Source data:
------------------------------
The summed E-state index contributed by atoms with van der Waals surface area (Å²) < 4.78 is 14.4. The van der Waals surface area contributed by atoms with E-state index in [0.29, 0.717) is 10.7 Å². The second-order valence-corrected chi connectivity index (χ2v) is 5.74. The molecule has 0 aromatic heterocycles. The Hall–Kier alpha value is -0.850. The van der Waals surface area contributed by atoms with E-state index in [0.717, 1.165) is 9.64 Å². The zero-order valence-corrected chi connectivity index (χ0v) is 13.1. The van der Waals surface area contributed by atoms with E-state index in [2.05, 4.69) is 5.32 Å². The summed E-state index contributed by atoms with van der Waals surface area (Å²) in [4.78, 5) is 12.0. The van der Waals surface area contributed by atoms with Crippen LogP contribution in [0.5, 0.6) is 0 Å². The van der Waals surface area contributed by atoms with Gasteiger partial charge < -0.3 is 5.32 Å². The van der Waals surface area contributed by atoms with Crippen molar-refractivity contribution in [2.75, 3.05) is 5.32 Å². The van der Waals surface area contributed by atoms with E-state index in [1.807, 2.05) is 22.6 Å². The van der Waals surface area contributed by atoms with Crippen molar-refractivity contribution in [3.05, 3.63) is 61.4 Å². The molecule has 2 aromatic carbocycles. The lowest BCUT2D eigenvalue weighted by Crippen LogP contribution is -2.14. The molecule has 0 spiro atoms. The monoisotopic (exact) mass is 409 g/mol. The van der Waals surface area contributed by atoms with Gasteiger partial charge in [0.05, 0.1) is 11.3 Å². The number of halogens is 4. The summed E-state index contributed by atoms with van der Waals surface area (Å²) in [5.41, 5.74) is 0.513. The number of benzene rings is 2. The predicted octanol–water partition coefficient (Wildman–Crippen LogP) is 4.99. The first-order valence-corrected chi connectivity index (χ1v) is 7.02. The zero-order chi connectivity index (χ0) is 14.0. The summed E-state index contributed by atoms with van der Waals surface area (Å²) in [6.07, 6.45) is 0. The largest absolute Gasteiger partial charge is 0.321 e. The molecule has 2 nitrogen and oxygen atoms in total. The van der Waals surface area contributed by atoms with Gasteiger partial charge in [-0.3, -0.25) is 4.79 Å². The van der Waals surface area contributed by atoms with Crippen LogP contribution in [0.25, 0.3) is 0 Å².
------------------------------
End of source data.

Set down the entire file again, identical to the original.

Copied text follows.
The summed E-state index contributed by atoms with van der Waals surface area (Å²) < 4.78 is 14.4. The van der Waals surface area contributed by atoms with E-state index in [0.29, 0.717) is 10.7 Å². The second-order valence-corrected chi connectivity index (χ2v) is 5.74. The molecule has 0 aromatic heterocycles. The Hall–Kier alpha value is -0.850. The van der Waals surface area contributed by atoms with E-state index in [0.717, 1.165) is 9.64 Å². The zero-order valence-corrected chi connectivity index (χ0v) is 13.1. The van der Waals surface area contributed by atoms with E-state index in [2.05, 4.69) is 5.32 Å². The summed E-state index contributed by atoms with van der Waals surface area (Å²) in [4.78, 5) is 12.0. The van der Waals surface area contributed by atoms with Crippen LogP contribution in [0.5, 0.6) is 0 Å². The van der Waals surface area contributed by atoms with Gasteiger partial charge < -0.3 is 5.32 Å². The van der Waals surface area contributed by atoms with Crippen molar-refractivity contribution in [2.75, 3.05) is 5.32 Å². The van der Waals surface area contributed by atoms with E-state index in [1.807, 2.05) is 22.6 Å². The van der Waals surface area contributed by atoms with Crippen molar-refractivity contribution in [3.05, 3.63) is 61.4 Å². The molecule has 2 aromatic carbocycles. The lowest BCUT2D eigenvalue weighted by Crippen LogP contribution is -2.14. The molecule has 0 spiro atoms. The monoisotopic (exact) mass is 409 g/mol. The van der Waals surface area contributed by atoms with Gasteiger partial charge in [0.05, 0.1) is 11.3 Å². The number of halogens is 4. The summed E-state index contributed by atoms with van der Waals surface area (Å²) in [5.41, 5.74) is 0.513. The number of benzene rings is 2. The predicted octanol–water partition coefficient (Wildman–Crippen LogP) is 4.99. The first-order valence-corrected chi connectivity index (χ1v) is 7.02. The zero-order chi connectivity index (χ0) is 14.0. The summed E-state index contributed by atoms with van der Waals surface area (Å²) in [6.07, 6.45) is 0. The largest absolute Gasteiger partial charge is 0.321 e. The molecule has 2 nitrogen and oxygen atoms in total. The van der Waals surface area contributed by atoms with Gasteiger partial charge in [-0.3, -0.25) is 4.79 Å². The van der Waals surface area contributed by atoms with Crippen LogP contribution in [0.25, 0.3) is 0 Å².